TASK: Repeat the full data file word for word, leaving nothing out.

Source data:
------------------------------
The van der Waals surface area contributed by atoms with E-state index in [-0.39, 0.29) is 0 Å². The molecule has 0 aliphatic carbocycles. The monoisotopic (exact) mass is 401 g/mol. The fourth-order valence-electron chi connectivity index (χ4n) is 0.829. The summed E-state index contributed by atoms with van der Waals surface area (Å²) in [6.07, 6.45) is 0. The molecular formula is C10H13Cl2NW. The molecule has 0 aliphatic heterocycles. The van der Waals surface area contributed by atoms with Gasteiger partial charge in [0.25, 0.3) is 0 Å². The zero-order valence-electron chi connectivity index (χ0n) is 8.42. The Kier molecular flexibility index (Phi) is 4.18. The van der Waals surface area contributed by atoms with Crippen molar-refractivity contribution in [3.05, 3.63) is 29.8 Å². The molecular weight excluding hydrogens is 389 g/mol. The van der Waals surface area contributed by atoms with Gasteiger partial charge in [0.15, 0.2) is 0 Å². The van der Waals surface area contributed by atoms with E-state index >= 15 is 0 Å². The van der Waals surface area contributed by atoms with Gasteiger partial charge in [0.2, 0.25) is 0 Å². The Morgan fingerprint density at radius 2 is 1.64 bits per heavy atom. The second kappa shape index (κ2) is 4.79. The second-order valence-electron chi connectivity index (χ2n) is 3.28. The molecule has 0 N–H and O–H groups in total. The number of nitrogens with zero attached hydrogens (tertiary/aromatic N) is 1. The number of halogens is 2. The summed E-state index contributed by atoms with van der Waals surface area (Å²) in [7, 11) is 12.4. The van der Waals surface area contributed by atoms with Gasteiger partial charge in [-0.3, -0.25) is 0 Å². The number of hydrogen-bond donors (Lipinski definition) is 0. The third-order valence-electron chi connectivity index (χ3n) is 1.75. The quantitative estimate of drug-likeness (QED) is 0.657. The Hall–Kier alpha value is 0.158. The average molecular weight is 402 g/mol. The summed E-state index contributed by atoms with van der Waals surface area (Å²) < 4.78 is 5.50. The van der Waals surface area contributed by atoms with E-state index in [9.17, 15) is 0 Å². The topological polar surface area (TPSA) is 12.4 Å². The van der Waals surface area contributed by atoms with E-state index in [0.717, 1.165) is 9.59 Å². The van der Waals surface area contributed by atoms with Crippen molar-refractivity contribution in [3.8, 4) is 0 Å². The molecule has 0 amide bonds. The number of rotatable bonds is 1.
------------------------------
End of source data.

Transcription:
The van der Waals surface area contributed by atoms with E-state index in [-0.39, 0.29) is 0 Å². The molecule has 0 aliphatic carbocycles. The monoisotopic (exact) mass is 401 g/mol. The fourth-order valence-electron chi connectivity index (χ4n) is 0.829. The summed E-state index contributed by atoms with van der Waals surface area (Å²) in [6.07, 6.45) is 0. The molecular formula is C10H13Cl2NW. The molecule has 0 aliphatic heterocycles. The van der Waals surface area contributed by atoms with Gasteiger partial charge in [0.25, 0.3) is 0 Å². The zero-order valence-electron chi connectivity index (χ0n) is 8.42. The Kier molecular flexibility index (Phi) is 4.18. The van der Waals surface area contributed by atoms with Crippen molar-refractivity contribution in [3.05, 3.63) is 29.8 Å². The molecular weight excluding hydrogens is 389 g/mol. The van der Waals surface area contributed by atoms with Gasteiger partial charge in [0.15, 0.2) is 0 Å². The van der Waals surface area contributed by atoms with E-state index >= 15 is 0 Å². The van der Waals surface area contributed by atoms with Gasteiger partial charge in [0.2, 0.25) is 0 Å². The Morgan fingerprint density at radius 2 is 1.64 bits per heavy atom. The second kappa shape index (κ2) is 4.79. The second-order valence-electron chi connectivity index (χ2n) is 3.28. The molecule has 0 N–H and O–H groups in total. The number of nitrogens with zero attached hydrogens (tertiary/aromatic N) is 1. The number of halogens is 2. The summed E-state index contributed by atoms with van der Waals surface area (Å²) in [7, 11) is 12.4. The van der Waals surface area contributed by atoms with Gasteiger partial charge in [-0.3, -0.25) is 0 Å². The number of hydrogen-bond donors (Lipinski definition) is 0. The third-order valence-electron chi connectivity index (χ3n) is 1.75. The quantitative estimate of drug-likeness (QED) is 0.657. The Hall–Kier alpha value is 0.158. The average molecular weight is 402 g/mol. The summed E-state index contributed by atoms with van der Waals surface area (Å²) < 4.78 is 5.50. The van der Waals surface area contributed by atoms with E-state index in [9.17, 15) is 0 Å². The topological polar surface area (TPSA) is 12.4 Å². The van der Waals surface area contributed by atoms with E-state index in [0.717, 1.165) is 9.59 Å². The van der Waals surface area contributed by atoms with Crippen molar-refractivity contribution in [3.8, 4) is 0 Å². The molecule has 0 amide bonds. The number of rotatable bonds is 1.